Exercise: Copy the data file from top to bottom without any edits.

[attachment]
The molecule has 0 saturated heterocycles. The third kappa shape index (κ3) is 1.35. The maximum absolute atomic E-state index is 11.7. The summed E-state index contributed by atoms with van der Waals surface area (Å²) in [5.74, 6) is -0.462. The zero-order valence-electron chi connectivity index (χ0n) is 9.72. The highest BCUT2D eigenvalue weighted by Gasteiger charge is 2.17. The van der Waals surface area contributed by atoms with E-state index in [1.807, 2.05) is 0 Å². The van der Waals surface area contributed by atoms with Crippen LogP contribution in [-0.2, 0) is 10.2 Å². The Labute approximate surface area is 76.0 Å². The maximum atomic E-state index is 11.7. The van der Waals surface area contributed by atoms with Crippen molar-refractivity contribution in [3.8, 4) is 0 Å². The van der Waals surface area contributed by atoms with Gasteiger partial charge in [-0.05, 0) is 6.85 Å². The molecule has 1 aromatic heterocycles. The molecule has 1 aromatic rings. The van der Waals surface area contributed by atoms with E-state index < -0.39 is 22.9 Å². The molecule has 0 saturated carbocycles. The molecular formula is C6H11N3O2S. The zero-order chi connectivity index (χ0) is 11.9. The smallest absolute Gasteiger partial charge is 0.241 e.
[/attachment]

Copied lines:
The molecule has 0 saturated heterocycles. The third kappa shape index (κ3) is 1.35. The maximum absolute atomic E-state index is 11.7. The summed E-state index contributed by atoms with van der Waals surface area (Å²) in [5.74, 6) is -0.462. The zero-order valence-electron chi connectivity index (χ0n) is 9.72. The highest BCUT2D eigenvalue weighted by Gasteiger charge is 2.17. The van der Waals surface area contributed by atoms with E-state index in [1.807, 2.05) is 0 Å². The van der Waals surface area contributed by atoms with Crippen LogP contribution in [-0.2, 0) is 10.2 Å². The Labute approximate surface area is 76.0 Å². The maximum atomic E-state index is 11.7. The van der Waals surface area contributed by atoms with Crippen molar-refractivity contribution in [3.8, 4) is 0 Å². The van der Waals surface area contributed by atoms with Gasteiger partial charge in [-0.05, 0) is 6.85 Å². The molecule has 1 aromatic heterocycles. The molecule has 1 aromatic rings. The van der Waals surface area contributed by atoms with E-state index < -0.39 is 22.9 Å². The molecule has 0 saturated carbocycles. The molecular formula is C6H11N3O2S. The zero-order chi connectivity index (χ0) is 11.9. The smallest absolute Gasteiger partial charge is 0.241 e.